1. Carl, are you saying you’d actually love working 14 hours a day for the rest of your life? Heck, not me! If I could reduce myself to 4 hours a week legitimately I’d love it, although to tell you the truth, I’d probably be working on something else instead. However, I define “work” as something you have to do to make a living, and everything else is your personal time, whether you’re filling it with business stuff that could make you money or play stuff. I do agree that I wouldn’t feel comfortable putting too many things into the hands of others that affect me, especially personally.

      1. I am really enjoying it, my work is my hobby, but there are many things involved. 14 hours a day include a lot of activities, wake up early, coffee during checking emails, meeting and communicating with customers, business meetings, photography and videography, social networking. Generally I feel the buzz from doing what I like and achieving success at my age. I am not sure that I have share this with you, but one of my ex-bosses, I was pretty young during this time and I used to wear beard always to look a bit older, I was afraid that people will not gonna take me seriously. So he told me, you’d better shave and show your knowledge, it is even better to show that you are successful at this age. I really enjoy what I do.

      2. Glad that works for you, Carl. Let me know if you still like that much activity daily when you hit 40, let alone 50. I’m thinking your mindset will change dramatically; take that from someone who was a workaholic that never took a vacation until age 37 (my honeymoon) and has problems sleeping more than 4 hours at a time. 🙂

  3. A four-hour work week would be cool, Mitch, but I don’t think that would also be right. I mean I could probably go for a 4-hour work day but not a week. 🙂 Now, that does not mean that I don’t spend time with my wife, my kids, my family and friends because I make it a point that they are as much a part of my life as they are in mine. I think no matter how many work hours you do every week, what matters really is keeping things in perspective. Knowing what to prioritise in specific periods of time. When kids need you for school and you would have to skip work to be able to do that, so be it. You don’t have to take 4-hour work weeks to be able to do the things you’d love to do. Just make the time. 😉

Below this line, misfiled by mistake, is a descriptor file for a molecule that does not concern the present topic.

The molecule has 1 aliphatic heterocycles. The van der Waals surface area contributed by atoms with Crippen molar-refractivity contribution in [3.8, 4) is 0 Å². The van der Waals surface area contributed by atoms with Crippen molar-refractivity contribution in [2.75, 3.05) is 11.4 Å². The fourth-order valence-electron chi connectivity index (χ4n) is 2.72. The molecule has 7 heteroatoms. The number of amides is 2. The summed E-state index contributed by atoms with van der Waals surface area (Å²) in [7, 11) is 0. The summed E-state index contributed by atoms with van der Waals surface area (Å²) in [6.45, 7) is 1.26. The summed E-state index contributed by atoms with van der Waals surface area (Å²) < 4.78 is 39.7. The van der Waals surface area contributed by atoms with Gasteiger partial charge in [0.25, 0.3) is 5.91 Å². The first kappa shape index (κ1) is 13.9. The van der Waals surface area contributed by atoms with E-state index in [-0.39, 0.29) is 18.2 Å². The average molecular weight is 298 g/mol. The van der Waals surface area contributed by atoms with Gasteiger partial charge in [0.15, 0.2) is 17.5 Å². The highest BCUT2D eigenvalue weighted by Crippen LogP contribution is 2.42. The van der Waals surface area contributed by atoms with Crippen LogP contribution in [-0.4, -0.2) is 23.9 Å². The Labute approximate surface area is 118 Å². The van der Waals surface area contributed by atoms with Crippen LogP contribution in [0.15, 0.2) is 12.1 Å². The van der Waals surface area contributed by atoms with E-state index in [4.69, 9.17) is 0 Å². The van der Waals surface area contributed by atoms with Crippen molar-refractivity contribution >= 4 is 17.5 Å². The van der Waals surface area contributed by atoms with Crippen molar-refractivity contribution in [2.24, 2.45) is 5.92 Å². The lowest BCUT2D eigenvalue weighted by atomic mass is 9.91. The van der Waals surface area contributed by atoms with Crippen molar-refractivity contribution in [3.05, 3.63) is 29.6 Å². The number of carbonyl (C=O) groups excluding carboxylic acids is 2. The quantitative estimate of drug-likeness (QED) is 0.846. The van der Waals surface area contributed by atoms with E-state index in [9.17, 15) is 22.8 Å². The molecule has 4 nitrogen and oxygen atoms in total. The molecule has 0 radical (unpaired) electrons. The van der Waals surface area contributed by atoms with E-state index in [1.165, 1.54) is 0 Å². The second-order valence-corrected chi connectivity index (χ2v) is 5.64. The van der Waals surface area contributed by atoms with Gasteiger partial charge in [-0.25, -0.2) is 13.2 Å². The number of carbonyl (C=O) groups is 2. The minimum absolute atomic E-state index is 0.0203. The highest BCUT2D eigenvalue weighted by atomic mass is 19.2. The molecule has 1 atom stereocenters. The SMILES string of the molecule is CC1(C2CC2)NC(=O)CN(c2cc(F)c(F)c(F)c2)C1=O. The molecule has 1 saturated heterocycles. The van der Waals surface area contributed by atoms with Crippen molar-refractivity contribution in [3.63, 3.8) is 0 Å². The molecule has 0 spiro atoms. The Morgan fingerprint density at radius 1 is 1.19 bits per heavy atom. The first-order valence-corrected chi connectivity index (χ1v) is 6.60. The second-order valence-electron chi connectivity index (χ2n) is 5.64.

1. Wes, this is a guy who does extreme things; I don’t know if you’ve heard about his new book 4-Hour Body. For me, I’ll admit that I’d love to work as little as possible and maximize my income; who wouldn’t want that? But I also recognize I’m not trusting enough to allow people to do too many other things for me. I’m thinking this might turn into another post at some point. 😉

  4. I liked the idea of just traveling and having others do everything, but I find it a bit unrealistic.

    At least with what I do, I need to check my email more than once a week! In fact I’ve been checking email/reading blogs for an hour or so and will probably do more after Church….

    And I’m not comfortable giving my banking information to others- especially in another country!

    I’m working for that RV and full-time travel, but I’m doing all the work myself- at least for now.

    1. Carolee, you have family and such, yet at a certain point you also have your free time, or rather, you can alter your time to do other things fairly easily. If you can generate enough income, I’m sure there are plenty of tasks you’d love to pay someone else to do, which would free your time to do whatever you wanted to do, even if it was just more email and the like. I know I could.

  5. I’m a big 4HW fan, as you know. 🙂